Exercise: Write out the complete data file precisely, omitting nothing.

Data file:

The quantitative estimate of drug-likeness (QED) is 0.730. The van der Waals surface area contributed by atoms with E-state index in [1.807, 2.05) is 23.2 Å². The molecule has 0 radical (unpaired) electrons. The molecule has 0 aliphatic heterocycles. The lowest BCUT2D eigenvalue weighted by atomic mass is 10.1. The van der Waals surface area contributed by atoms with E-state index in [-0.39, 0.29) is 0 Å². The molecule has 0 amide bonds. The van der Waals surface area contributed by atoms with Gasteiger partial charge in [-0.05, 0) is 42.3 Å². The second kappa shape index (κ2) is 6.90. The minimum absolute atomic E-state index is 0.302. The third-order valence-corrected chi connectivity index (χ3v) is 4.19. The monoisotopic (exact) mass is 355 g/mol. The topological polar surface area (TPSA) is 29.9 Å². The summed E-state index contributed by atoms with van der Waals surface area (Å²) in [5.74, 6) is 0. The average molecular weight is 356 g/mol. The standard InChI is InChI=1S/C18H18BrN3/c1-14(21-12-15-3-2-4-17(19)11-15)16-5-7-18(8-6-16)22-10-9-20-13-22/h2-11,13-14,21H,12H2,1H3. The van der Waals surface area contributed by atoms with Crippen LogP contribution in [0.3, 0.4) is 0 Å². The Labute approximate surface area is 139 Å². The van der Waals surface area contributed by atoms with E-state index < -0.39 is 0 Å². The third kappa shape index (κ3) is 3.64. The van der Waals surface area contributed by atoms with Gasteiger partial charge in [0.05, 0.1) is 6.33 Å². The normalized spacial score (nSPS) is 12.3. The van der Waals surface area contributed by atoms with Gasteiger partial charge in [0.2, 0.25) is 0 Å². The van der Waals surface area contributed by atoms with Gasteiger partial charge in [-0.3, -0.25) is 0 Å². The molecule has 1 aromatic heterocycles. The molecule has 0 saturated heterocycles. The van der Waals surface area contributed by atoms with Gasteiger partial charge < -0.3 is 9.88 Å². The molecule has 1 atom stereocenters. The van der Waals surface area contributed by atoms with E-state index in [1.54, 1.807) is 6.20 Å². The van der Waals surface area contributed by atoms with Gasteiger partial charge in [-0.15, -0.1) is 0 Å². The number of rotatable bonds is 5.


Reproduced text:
The quantitative estimate of drug-likeness (QED) is 0.730. The van der Waals surface area contributed by atoms with E-state index in [1.807, 2.05) is 23.2 Å². The molecule has 0 radical (unpaired) electrons. The molecule has 0 aliphatic heterocycles. The lowest BCUT2D eigenvalue weighted by atomic mass is 10.1. The van der Waals surface area contributed by atoms with E-state index in [-0.39, 0.29) is 0 Å². The molecule has 0 amide bonds. The van der Waals surface area contributed by atoms with Gasteiger partial charge in [-0.05, 0) is 42.3 Å². The second kappa shape index (κ2) is 6.90. The minimum absolute atomic E-state index is 0.302. The third-order valence-corrected chi connectivity index (χ3v) is 4.19. The monoisotopic (exact) mass is 355 g/mol. The topological polar surface area (TPSA) is 29.9 Å². The summed E-state index contributed by atoms with van der Waals surface area (Å²) in [5.74, 6) is 0. The average molecular weight is 356 g/mol. The standard InChI is InChI=1S/C18H18BrN3/c1-14(21-12-15-3-2-4-17(19)11-15)16-5-7-18(8-6-16)22-10-9-20-13-22/h2-11,13-14,21H,12H2,1H3. The van der Waals surface area contributed by atoms with Crippen LogP contribution in [0.3, 0.4) is 0 Å². The Labute approximate surface area is 139 Å². The van der Waals surface area contributed by atoms with E-state index < -0.39 is 0 Å². The third kappa shape index (κ3) is 3.64. The van der Waals surface area contributed by atoms with Gasteiger partial charge in [0.05, 0.1) is 6.33 Å². The normalized spacial score (nSPS) is 12.3. The van der Waals surface area contributed by atoms with Gasteiger partial charge in [0.2, 0.25) is 0 Å². The van der Waals surface area contributed by atoms with Gasteiger partial charge in [-0.3, -0.25) is 0 Å². The molecule has 1 aromatic heterocycles. The molecule has 0 saturated heterocycles. The van der Waals surface area contributed by atoms with Gasteiger partial charge < -0.3 is 9.88 Å². The molecule has 1 atom stereocenters. The van der Waals surface area contributed by atoms with E-state index in [1.54, 1.807) is 6.20 Å². The van der Waals surface area contributed by atoms with Gasteiger partial charge in [-0.15, -0.1) is 0 Å². The number of rotatable bonds is 5.